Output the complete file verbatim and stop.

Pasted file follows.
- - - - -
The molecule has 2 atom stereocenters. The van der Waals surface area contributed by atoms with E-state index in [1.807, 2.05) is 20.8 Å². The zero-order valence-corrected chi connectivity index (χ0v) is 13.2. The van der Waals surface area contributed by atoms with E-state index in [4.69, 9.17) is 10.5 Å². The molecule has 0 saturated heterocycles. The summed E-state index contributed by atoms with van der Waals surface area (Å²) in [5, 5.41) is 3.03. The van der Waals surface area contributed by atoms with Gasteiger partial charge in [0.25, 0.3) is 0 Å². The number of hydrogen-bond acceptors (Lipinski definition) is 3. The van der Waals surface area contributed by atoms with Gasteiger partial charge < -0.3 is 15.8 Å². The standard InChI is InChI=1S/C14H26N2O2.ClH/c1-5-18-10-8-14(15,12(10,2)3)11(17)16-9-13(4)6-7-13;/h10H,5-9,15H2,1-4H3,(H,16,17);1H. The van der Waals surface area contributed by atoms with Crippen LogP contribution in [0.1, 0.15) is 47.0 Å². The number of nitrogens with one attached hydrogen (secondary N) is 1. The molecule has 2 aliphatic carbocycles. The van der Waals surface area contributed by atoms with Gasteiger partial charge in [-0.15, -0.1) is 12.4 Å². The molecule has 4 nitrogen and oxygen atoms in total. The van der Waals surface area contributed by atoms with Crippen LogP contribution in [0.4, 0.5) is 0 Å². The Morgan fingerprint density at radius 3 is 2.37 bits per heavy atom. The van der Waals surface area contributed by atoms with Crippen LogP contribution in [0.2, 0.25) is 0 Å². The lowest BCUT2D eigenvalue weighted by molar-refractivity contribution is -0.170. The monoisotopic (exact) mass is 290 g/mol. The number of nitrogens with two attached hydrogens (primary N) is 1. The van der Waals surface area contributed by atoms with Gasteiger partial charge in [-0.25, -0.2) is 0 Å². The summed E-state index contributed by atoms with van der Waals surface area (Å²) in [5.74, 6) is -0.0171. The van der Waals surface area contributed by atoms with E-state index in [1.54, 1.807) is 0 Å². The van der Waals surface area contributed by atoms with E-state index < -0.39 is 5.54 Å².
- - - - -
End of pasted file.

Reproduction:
The molecule has 2 atom stereocenters. The van der Waals surface area contributed by atoms with E-state index in [1.807, 2.05) is 20.8 Å². The zero-order valence-corrected chi connectivity index (χ0v) is 13.2. The van der Waals surface area contributed by atoms with E-state index in [4.69, 9.17) is 10.5 Å². The molecule has 0 saturated heterocycles. The summed E-state index contributed by atoms with van der Waals surface area (Å²) in [5, 5.41) is 3.03. The van der Waals surface area contributed by atoms with Gasteiger partial charge in [0.25, 0.3) is 0 Å². The number of hydrogen-bond acceptors (Lipinski definition) is 3. The van der Waals surface area contributed by atoms with Gasteiger partial charge < -0.3 is 15.8 Å². The standard InChI is InChI=1S/C14H26N2O2.ClH/c1-5-18-10-8-14(15,12(10,2)3)11(17)16-9-13(4)6-7-13;/h10H,5-9,15H2,1-4H3,(H,16,17);1H. The van der Waals surface area contributed by atoms with Crippen LogP contribution in [0.1, 0.15) is 47.0 Å². The number of nitrogens with one attached hydrogen (secondary N) is 1. The molecule has 2 aliphatic carbocycles. The van der Waals surface area contributed by atoms with Gasteiger partial charge in [-0.15, -0.1) is 12.4 Å². The molecule has 4 nitrogen and oxygen atoms in total. The van der Waals surface area contributed by atoms with Crippen LogP contribution in [0.4, 0.5) is 0 Å². The Morgan fingerprint density at radius 3 is 2.37 bits per heavy atom. The van der Waals surface area contributed by atoms with Crippen LogP contribution in [0.2, 0.25) is 0 Å². The lowest BCUT2D eigenvalue weighted by molar-refractivity contribution is -0.170. The monoisotopic (exact) mass is 290 g/mol. The number of nitrogens with two attached hydrogens (primary N) is 1. The van der Waals surface area contributed by atoms with Gasteiger partial charge in [-0.25, -0.2) is 0 Å². The summed E-state index contributed by atoms with van der Waals surface area (Å²) in [5.74, 6) is -0.0171. The van der Waals surface area contributed by atoms with E-state index in [1.54, 1.807) is 0 Å². The van der Waals surface area contributed by atoms with E-state index < -0.39 is 5.54 Å².